Archive for December, 2010

VAT in the USA?

Tuesday, December 7th, 2010

The subject has been around for a while but the Obama administration is running out of options to tackle the spiralling National Debt. There is some high profile support for the idea notably from Fed chief Bernanke. This is understandable given the potential revenue such a tax could generate for the Government coffers.There is obviously genuine opposition to the imposition of such a tax and even last May a motion in the US Senate was defeated 85 to 13.
However, as with all politicians faced with a dwindling number of alternatives the idea eventually focuses the minds otherwise.
It also has something to do with the sheer scale of the problems facing the administration.

The American Dream is being replaced by the American Nightmare!

The current US National debt is $13.86 Trillion, which is equivalent to $45,000 per person and the total is rising by $4.16 Billion a day.
At what point does the US go bust?
How long can it sustain such levels of Debt?
How long can it afford to pay the level of interest due on a debt that size?
Has the US mortgaged its future prosperity and for how many generations?
The US needs to find an ongoing reliable source of income to erode the Debt down and an obvious if unpopular option is to tax more.

So what is VAT?

VAT is a national sales tax on goods and services
First adopted by France in the 1950s VAT or Value Added Tax is calculated as a percentage of the selling price. VAT is applied to most purchases including cars, petrol, electrical goods, furnishings, any luxury items, clothing etc and on any service activities. Businesses trade off VAT they pay for purchases of goods or services with the VAT they must charge for their products. The money goes to the Government but there is a mechanism to offset one against the other and businesses that are VAT registered only pay the net difference between VAT charged and VAT paid.
VAT is commonly shown separately on invoices and receipts so that businesses can claim against any VAT they have paid out.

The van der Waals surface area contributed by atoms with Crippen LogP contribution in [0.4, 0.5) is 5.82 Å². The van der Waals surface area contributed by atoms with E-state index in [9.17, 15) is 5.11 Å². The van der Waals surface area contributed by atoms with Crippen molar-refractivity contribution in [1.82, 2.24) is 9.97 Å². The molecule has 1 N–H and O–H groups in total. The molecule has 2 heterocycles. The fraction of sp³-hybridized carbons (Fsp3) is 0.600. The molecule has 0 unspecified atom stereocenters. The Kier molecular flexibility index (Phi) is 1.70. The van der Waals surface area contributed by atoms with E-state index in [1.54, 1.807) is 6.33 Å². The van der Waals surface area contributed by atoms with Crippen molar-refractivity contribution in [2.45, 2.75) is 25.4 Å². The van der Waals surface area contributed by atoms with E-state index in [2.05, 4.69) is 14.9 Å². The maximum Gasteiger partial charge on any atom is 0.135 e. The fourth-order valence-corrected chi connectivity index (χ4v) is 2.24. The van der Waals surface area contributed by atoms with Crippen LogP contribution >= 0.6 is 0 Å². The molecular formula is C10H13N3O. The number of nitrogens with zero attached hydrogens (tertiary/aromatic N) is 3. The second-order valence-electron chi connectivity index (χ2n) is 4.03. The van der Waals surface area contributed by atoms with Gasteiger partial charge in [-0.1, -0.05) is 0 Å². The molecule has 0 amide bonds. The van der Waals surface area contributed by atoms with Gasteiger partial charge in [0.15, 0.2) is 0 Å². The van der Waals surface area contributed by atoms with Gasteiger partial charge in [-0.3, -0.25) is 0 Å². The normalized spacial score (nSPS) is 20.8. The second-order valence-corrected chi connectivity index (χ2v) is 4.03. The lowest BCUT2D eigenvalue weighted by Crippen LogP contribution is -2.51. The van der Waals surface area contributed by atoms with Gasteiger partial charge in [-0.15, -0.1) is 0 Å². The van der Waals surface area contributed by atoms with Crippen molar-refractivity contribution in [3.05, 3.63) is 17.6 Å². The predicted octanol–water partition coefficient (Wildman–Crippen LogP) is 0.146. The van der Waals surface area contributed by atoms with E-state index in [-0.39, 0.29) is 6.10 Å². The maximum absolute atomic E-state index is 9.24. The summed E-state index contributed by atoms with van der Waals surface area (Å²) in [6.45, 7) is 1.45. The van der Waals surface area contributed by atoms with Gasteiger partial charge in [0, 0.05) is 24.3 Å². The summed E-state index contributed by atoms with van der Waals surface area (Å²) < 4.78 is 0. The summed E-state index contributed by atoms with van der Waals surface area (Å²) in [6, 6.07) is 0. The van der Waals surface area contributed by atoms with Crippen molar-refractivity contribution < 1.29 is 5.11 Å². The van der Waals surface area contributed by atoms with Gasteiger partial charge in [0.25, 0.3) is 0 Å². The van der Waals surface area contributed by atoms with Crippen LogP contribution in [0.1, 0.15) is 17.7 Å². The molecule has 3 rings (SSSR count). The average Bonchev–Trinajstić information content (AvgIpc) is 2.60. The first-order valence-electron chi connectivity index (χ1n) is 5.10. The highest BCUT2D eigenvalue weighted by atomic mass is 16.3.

Consumers just notice the increased prices and cannot claim VAT back.
There are usually exemptions such as baby products and sometimes different rates are applied such as take away food being levied at a lower rate than sit-in restaurant meals.

One interesting exemption from VAT in Europe is Investment Gold.

This is an EU wide agreement that applies to all Gold Bullion which is not less than 995 thousandths pure.
It also includes Gold Coins minted after 1800 that :

* are of a purity not less than 900 thousandths
* are or have been legal tender in the country of origin
* are normally sold at a price not exceeding 180% of the open market value of gold contained in the coin.

Hopefully the USA may follow this trend or investors will turn to European suppliers who sell VAT free Gold.

There are 139 countries, including most major economies except the US, that levy a VAT style tax. It is thought that VAT is a better alternative of increasing tax revenues because is does not discourage investment in the way that higher income tax can.

Typically, rates of VAT are between 15 to 20 % in Europe.
The UK is due to raise its VAT from 17.5% to 20% in January 2011 as part of its deficit reduction measures.
Here are some actual rates in developed economies – Italy 20%, France 19.6%, Germany 19%, Australia 10% and Japan 5%.

What will be the rate in the US?

No-one can be quite sure exactly where they are hoping to pitch the level of VAT but the numbers involved are quite tempting.
Various estimates exist including:

* a level of 5%VAT will raise $161 Billion in 2012
* for each 1% VAT levied in USA, $70 Billion will be raised. Therefore 10% VAT would harvest an extra $700 Billion which is quite an attractive offer for the Obama administration.

Concerns have been raised for the less wealthy who will find a disproportionate increase in taxation compared to their salaries. This is true and is the case in other countries but whilst Governments express concern and promise to “evaluate” the impact, the cold facts (hard cash) tend to provide a compelling argument.

So will President Obama opt for “Change” and start clawing back some cash to repay the National Debt. Some commentators dismiss the issue saying he couldn’t possibly get away with it.
Well, I’ve got news for them, in his own words “Yes We Can!”

Paul McGowan



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